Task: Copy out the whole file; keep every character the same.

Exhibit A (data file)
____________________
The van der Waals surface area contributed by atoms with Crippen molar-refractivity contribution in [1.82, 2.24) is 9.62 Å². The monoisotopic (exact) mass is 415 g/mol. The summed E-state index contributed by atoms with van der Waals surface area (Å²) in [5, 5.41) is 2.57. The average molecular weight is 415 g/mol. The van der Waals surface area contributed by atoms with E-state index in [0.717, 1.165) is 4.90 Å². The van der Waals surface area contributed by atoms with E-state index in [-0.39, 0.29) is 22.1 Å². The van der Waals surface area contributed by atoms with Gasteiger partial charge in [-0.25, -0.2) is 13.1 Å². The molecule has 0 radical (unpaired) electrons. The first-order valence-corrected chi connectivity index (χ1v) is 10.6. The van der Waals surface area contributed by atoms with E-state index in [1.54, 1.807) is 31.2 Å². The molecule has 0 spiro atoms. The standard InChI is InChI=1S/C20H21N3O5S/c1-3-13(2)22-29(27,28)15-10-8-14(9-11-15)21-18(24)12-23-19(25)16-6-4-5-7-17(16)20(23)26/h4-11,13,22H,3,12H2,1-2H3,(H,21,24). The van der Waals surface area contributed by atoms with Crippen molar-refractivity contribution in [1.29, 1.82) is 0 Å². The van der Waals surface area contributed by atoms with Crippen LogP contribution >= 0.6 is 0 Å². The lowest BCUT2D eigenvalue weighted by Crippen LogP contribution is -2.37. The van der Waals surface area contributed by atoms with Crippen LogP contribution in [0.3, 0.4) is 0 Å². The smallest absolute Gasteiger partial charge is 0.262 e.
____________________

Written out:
The van der Waals surface area contributed by atoms with Crippen molar-refractivity contribution in [1.82, 2.24) is 9.62 Å². The monoisotopic (exact) mass is 415 g/mol. The summed E-state index contributed by atoms with van der Waals surface area (Å²) in [5, 5.41) is 2.57. The average molecular weight is 415 g/mol. The van der Waals surface area contributed by atoms with E-state index in [0.717, 1.165) is 4.90 Å². The van der Waals surface area contributed by atoms with E-state index in [-0.39, 0.29) is 22.1 Å². The van der Waals surface area contributed by atoms with Gasteiger partial charge in [-0.25, -0.2) is 13.1 Å². The molecule has 0 radical (unpaired) electrons. The first-order valence-corrected chi connectivity index (χ1v) is 10.6. The van der Waals surface area contributed by atoms with E-state index in [1.54, 1.807) is 31.2 Å². The molecule has 0 spiro atoms. The standard InChI is InChI=1S/C20H21N3O5S/c1-3-13(2)22-29(27,28)15-10-8-14(9-11-15)21-18(24)12-23-19(25)16-6-4-5-7-17(16)20(23)26/h4-11,13,22H,3,12H2,1-2H3,(H,21,24). The van der Waals surface area contributed by atoms with Crippen molar-refractivity contribution in [1.29, 1.82) is 0 Å². The van der Waals surface area contributed by atoms with Crippen LogP contribution >= 0.6 is 0 Å². The lowest BCUT2D eigenvalue weighted by Crippen LogP contribution is -2.37. The van der Waals surface area contributed by atoms with Crippen LogP contribution in [0.3, 0.4) is 0 Å². The smallest absolute Gasteiger partial charge is 0.262 e.